Once synonymous with men in red braces peddling junk bonds, the leveraged buy-out industry has become almost respectable. This is in large part thanks to some clever rebranding that would make even David Cameron blush; now invariably described as ‘private equity’, which sounds a lot cuddlier, the industry has even enticed that holier-than-thou old rock star Bono to hop on to its gravy train.
Private equity companies, such as the former U2 star’s $1.9 billion Elevation Partners, are investment funds that borrow money to buy companies, manage them for a few years and then sell them on, ideally at a huge profit. The business pages are full of this industry’s exploits, led by companies which until two or three years ago few of us had heard of — the likes of KKR, Blackstone, Cinven, Carlyle, CVC Capital Partners and Texas Pacific — but which are now involved in virtually every City deal.
One in five British private sector employees now works, directly or indirectly, for a private equity firm. The most recent name to succumb was Thames Water, snapped up by Australia’s Macquarie for £8 billion. From the AA to Birds Eye and Gala Coral, the industry owns huge chunks of corporate Britain.
Private equity companies raise funds from outside investors, including pension funds and wealthy individuals. The funds are structured as limited partnerships: the private equity company is the general partner, taking management and investment decisions and charging hefty performance fees; investors have a passive role as limited partners, providing funds and eventually sharing in the profits.
Whenever the general partner identifies an investment opportunity, it calls for the required capital (the private equity) from the limited partners, who cough up in proportion to their share of the fund. The money is then leveraged up by borrowing, to allow the fund to make investments usually three times larger than its value. The debt is subsequently repaid from cash flow generated by the investments. Large funds aim to make up to 25 investments, the largest of them no more than a tenth of the value of the fund. The investments are held for between three and eight years, while the funds themselves usually have a life of about a decade before they are wound up and the money returned to investors. Permira, the private equity giant run by Damon Buffini — a self-made entrepreneur who is now the City’s most successful black man — has just closed a fund worth E11 billion, the largest of its kind in Europe. The industry hopes to raise a record $342 billion from investors this year, spread over 700 new funds of all shapes and sizes.
Private equity investments can be extremely lucrative — but are also very risky, partly because of the high levels of debt involved, partly because the companies purchased can go bust. General partners take 2 per cent of the funds invested every year, plus a fifth of the profits above a target rate of return. Investors can lose everything if the private equity company invests badly, but the best funds achieve gross annual returns of 20–30 per cent.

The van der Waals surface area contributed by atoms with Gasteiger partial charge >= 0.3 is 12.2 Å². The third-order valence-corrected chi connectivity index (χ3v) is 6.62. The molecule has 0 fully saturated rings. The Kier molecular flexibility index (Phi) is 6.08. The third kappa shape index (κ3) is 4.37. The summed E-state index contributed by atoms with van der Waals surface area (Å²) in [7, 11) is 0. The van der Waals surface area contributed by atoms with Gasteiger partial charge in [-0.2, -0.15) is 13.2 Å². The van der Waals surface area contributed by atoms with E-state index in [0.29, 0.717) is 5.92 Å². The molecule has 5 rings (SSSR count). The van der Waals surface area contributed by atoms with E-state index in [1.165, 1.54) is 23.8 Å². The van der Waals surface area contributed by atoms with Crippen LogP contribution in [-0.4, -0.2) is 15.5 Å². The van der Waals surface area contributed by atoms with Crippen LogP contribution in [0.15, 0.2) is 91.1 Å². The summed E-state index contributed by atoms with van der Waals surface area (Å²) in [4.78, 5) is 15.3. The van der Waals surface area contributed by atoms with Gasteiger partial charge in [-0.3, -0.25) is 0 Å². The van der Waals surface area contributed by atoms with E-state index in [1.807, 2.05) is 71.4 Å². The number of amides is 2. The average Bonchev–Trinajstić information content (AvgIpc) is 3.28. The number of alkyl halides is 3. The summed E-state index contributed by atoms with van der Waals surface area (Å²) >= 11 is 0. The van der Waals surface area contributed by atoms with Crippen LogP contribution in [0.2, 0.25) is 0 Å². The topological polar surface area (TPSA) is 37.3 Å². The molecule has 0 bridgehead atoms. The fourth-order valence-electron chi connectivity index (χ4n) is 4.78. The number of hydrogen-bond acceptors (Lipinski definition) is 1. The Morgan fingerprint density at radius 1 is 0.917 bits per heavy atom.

One reason for these returns is the amount of leverage involved; another is that debt financing is more tax-advantageous. Contrary to what critics claim, companies owned by private equity, liberated from the tyranny of quarterly reporting and stock price fluctuations, are also more long-termist in their strategy. They are also often better managed: whereas public companies tend to be run in the interests of management rather than shareholders, executives who run businesses owned by private equity firms are subject to very tight controls and incentives.
It’s tricky for the limited partners in a fund to sell their shares. Because these are private companies, there are no markets for the shares and there may be restrictions as to whom they can be sold. But there are now increasing opportunities for retail investors to dabble directly thanks to Private Equity Investment Trusts (PEITs), traded on the London Stock Exchange. Direct-investment PEITs invest in a portfolio of companies selected by a single manager; ‘fund-of-funds’ PEITs invest in a portfolio of private equity funds. For the year to 30 September, PEITs rose in value by 19.2 per cent, against 14.7 per cent for the FTSE All Share. The trouble, of course, is that this superb performance comes with a great deal of risk.
Despite Bono’s involvement, leftist critics still dislike private equity, which is too private for their nosy tastes. But it is the very absence of the red tape which has stifled public markets that has allowed the industry — the City’s surprise success story of the past few years — to thrive, and in doing so to boost the productivity and efficiency of Britain plc.